Love The Last March: Largest Public Sculpture In The World With 45 Endangered Species

On 19 May 2023, National Endangered Species Day, Love The Last March by international artists Gillie and Marc, the world’s largest public sculpture draws attention to the plight of animals around the world.

Love The Last March is on display at Gardens by the Bay and brings attention to the rate of wildlife extinction and the need to help the animal kingdom.

Love The Last March: Highlighting the Plight Of the World’s Endangered Wildlife

The Love The Last March sculpture features a total of 45 of the world’s most endangered species.

Led by a great mountain gorilla, it depicts the animals marching in solidarity to save the animal kingdom.

The Love The Last March sculpture is 192 metres in length. The sculpture is based on photographs and sketches that the artists have collected over the years of studying wildlife and animals such as the mountain gorilla, giraffe, giant panda, and the Northern hairy-nosed wombat.

While it is a sculpture about the wildlife extinction crisis, it also aims to share a message of hope and how we can also play a part in averting the crisis.

This first edition of the sculpture will be on display at Gardens by the Bay for one year from 19 May 2023 till 18 May 2024.

Interactive Features of The World’s Largest Sculpture

Not simply a static sculpture, the Love The Last March sculpture is designed to be interactive.

The public can scan QR codes on the animals to be taken to an informative web pages that provides information about the animal such as its behaviour, its diet and why it is threatened.  

Bronze plaque with QR code to discover information on endangered species

In addition, by scanning a QR code, the sculpture can be brought to life with a 3D animation. The public will be able to see the animals leap out of their static bronze bodies and begin their march on screen.

Artists Gillie and Marc 

Artists Gillie and Marc, who are behind the sculpture, are known for the public sculptures such as The Last Three, on display at the San Antonio Zoo, which highlights the Northern white rhino and King Nyani, a sculpture with three editions and found in Chicago, Connecticut and Sydney, that draws attention to gorillas.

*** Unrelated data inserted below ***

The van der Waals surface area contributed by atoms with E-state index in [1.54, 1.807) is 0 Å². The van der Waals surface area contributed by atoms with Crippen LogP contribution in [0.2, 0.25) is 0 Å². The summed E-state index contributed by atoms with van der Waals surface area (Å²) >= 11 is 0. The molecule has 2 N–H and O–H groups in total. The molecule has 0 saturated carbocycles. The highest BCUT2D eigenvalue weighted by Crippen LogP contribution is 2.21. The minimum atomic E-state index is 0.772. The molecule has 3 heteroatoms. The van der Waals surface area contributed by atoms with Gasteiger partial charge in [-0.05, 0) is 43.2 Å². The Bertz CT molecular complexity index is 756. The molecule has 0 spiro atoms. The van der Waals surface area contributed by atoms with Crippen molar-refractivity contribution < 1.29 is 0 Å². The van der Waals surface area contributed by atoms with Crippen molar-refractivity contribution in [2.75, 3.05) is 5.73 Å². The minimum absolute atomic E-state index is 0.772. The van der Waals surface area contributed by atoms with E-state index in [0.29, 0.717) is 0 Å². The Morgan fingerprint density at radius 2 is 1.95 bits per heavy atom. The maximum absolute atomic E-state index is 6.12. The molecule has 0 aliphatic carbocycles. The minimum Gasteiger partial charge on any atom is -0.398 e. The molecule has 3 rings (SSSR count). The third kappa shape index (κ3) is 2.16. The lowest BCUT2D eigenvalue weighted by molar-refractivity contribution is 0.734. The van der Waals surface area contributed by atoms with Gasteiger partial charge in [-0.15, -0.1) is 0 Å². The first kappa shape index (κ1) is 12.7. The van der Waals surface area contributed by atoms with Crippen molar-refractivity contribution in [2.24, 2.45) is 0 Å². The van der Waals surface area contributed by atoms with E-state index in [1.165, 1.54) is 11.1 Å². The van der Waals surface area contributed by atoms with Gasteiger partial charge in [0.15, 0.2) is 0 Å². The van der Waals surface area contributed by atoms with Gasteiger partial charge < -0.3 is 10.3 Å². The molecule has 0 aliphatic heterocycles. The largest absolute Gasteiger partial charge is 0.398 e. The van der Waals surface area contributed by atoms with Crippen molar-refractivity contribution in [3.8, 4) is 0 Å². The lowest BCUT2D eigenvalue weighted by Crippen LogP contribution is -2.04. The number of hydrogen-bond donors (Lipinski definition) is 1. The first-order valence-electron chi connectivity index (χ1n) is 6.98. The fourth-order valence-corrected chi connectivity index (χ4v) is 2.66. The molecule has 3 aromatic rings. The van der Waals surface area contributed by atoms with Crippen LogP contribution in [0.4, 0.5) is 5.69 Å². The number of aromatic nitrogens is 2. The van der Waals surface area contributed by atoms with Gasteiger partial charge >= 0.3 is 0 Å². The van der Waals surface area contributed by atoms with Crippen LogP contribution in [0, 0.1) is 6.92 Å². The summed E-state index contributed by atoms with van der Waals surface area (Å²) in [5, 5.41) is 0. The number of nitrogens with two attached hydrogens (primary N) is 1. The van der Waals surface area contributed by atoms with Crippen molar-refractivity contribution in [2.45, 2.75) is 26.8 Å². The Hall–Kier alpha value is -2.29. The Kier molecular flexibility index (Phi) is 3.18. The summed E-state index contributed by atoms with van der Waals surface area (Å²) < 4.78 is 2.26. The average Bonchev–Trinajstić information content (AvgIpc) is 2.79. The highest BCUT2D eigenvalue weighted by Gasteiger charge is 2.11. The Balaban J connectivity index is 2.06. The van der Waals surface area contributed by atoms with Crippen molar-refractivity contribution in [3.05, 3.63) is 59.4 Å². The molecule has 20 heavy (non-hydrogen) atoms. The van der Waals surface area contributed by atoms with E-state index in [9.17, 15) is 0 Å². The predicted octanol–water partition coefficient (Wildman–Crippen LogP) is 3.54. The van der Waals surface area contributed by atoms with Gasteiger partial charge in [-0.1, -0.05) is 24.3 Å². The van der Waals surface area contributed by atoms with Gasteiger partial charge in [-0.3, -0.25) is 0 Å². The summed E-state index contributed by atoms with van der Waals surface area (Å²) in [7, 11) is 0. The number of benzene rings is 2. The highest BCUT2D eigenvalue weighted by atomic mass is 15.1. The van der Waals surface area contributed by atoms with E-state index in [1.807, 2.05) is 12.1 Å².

Artist duo Gillie and Marc stood next to giant life size bronze sculpture of Octopus in Singapore

Explaining their inspiration for Love The Last March sculpture, Gillie and Marc said, “Usually when we create a public sculpture for wildlife, we focus on one animal per project. But the rate of extinction is picking up at a terrifying rate. We wanted to show the scale of this issue, bringing awareness of the overarching problem as well as highlighting individual species.”

“Love The Last March will be the most important sculpture we ever created so we had to
make sure it was unforgettable. We hope that with the addition of augmented reality, people will become even more inspired to march alongside the animals, joining the movement to protect the world’s precious creatures,” said Gillie.

“We believe that nobody will care about something they have never experienced. So our public sculptures are designed to give them an unforgettable experience with wildlife. By creating a hyper-realistic sculpture they can touch and study up close, combined with all the facts about the animal, we create a connection they may never have made. And with that intimate personal connection buds the beginnings of a conservationist,” said Marc.

Eventually, a total of six editions of Love The Last March are planned to be launched worldwide. 

The Love The Last March sculpture be exhibited in Singapore’s Gardens by the Bay until 18 May 2024. Admission is free for the public.